Amber Burton

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Yesterday’s CHRO Daily explored the top workforce challenges HR leaders should prepare for in 2023. In continuation of the conversation, HR heads shared the leadership style that will be instrumental in facing those challenges. Rosanna Durruthy, global head of diversity, inclusion, and belonging at LinkedIn, says the most effective HR leaders will prioritize agility:

“HR leaders who take on an inclusive and adaptive leadership approach will stand out during this period of market fluctuation and economic uncertainty. The workplace is influenced by market forces asserting more frequent, impactful change. HR leadership is consequential in navigating uncertainty and helping employees seamlessly adapt and adjust.”

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Everything you need to know from Fortune.

Get on board or get out. Palantir CEO Alex Karp made clear his thoughts on employees who are uncomfortable with the company’s military contracts: “Don’t work here.” —Nicholas Gordon

Final episode. Netflix's founder, Reed Hastings, is joining the Great Resignation and stepping down as CEO. His handpicked replacement, Greg Peters, will hold the top role alongside co-CEO Ted Sarandos. Bela Bajaria will take on Sarandos’ prior role of chief content officer amid the management shakeup. —Lucas Shaw, Paolo Confino, Paige McGlauflin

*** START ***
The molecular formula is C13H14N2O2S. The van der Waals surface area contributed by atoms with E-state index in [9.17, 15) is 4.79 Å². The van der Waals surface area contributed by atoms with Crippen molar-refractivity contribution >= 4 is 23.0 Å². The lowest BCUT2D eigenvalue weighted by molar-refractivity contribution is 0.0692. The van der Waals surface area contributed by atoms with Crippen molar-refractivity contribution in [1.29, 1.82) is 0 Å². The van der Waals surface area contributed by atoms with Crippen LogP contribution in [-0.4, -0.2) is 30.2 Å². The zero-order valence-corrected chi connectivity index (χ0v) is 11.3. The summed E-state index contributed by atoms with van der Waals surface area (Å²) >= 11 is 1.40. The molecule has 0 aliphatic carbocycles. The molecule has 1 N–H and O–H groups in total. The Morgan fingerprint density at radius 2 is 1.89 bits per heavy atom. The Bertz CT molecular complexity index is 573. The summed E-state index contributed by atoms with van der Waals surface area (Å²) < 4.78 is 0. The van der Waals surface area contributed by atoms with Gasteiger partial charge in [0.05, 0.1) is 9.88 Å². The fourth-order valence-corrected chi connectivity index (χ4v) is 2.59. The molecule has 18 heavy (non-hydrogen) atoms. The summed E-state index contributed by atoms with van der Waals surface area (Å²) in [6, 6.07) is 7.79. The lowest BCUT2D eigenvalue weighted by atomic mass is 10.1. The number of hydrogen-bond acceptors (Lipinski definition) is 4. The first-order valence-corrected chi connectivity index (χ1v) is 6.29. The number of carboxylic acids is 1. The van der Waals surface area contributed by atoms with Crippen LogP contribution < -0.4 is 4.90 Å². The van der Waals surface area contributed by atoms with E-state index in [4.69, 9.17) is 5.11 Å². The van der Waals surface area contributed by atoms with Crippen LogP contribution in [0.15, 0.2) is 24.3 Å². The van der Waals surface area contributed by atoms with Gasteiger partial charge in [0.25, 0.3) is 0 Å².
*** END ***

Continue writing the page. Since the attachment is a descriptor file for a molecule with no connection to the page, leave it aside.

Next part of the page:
Sooner than later. In 2018, Tulsa offered remote workers $10,000 and a free coworking space to move there for a year. Now 90% have stayed for good. —Jane Thier

Pro-hybrid, anti-quiet quitting. Citibank will bring unproductive remote workers back to the office for training “until they bring the productivity back up again,” says CEO Jane Fraser.” —Jane Thier

Charity cuts. The latest victim of Amazon’s budget and personnel cuts is its $500 million AmazonSmiles charity program. —Chris Morris